Network-enabled devices such as routers and printers are notoriously insecure and fully exploitable gateways leading attackers toward network resources. A researcher and PhD student at Columbia University recently added VoIP phones to the list of pressing concerns.
Ang Cui demonstrated an attack against a Cisco-branded phone where he was able to put code on the phone by installing—and then removing—an external circuit board from the Ethernet port on the phone. Then using his smartphone, Cui was able to turn the phone into a listening device even though the phone’s Off-Hook switch was enabled.
Cui said he was also able to pull off another exploit, this time remotely, with similar results and without the need for physical access to the phone. Cui said the circuit board attack could easily and quickly be done by someone with physical access. He added that the compromise of one phone would put an organization’s network at phones at risk.
Cisco said the issue was patched in November (Bug ID: CSCuc83860).
“We can confirm that workarounds and a software patch are available to address this vulnerability, and note that successful exploitation requires physical access to the device serial port, or the combination of remote authentication privileges and non-default device settings,” Cisco said in a statement.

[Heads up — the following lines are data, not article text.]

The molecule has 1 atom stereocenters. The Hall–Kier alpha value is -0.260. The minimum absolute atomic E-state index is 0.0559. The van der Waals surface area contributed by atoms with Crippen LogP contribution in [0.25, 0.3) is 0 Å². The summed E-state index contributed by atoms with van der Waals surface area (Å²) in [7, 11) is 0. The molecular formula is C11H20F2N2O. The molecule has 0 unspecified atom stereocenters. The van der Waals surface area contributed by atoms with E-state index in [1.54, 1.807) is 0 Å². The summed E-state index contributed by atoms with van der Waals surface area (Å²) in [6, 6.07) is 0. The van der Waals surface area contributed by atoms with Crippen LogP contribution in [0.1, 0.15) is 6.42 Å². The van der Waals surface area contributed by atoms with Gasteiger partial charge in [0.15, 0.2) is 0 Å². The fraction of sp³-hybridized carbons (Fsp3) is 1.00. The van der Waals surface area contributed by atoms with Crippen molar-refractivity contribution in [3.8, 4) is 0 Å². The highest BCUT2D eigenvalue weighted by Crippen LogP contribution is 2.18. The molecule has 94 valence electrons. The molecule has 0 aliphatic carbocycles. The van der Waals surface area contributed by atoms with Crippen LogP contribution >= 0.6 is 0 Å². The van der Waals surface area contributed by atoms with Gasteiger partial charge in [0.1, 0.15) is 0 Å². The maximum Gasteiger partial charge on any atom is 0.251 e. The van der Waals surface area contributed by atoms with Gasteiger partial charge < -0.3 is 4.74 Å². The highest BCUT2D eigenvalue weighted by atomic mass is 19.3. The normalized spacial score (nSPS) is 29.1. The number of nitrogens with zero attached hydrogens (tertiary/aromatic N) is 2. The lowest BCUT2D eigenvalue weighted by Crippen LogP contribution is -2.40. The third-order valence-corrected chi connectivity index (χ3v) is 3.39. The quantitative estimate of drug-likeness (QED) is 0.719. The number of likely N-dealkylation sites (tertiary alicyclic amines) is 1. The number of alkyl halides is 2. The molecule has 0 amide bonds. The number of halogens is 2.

Cui demonstrated the attack at the recent Amphion Forum in San Francisco. He went down this road after a similar project with network-connected laser printers called Project Gunman. Cui was able to hack the printer’s firmware update and add malicious code. The code enables remote compromise of the printer inside the firewall; an attacker could steal documents with needing to physically be in the same building as the printer.
Cui said he could also use the printer as a launch pad for other network attacks.
Cui, who has also demonstrated other research on embedded devices, said that traditional security measures are not built in to these network-enabled devices making them attractive targets. Recently, US-CERT warned users of certain Samsung and Dell printers that a hardcoded password was discovered. Attackers could use this built-in authentication to remotely hack in to an organization. The attacker could also modify printer configurations, access device or network information, device credentials and anything else passed to the printer.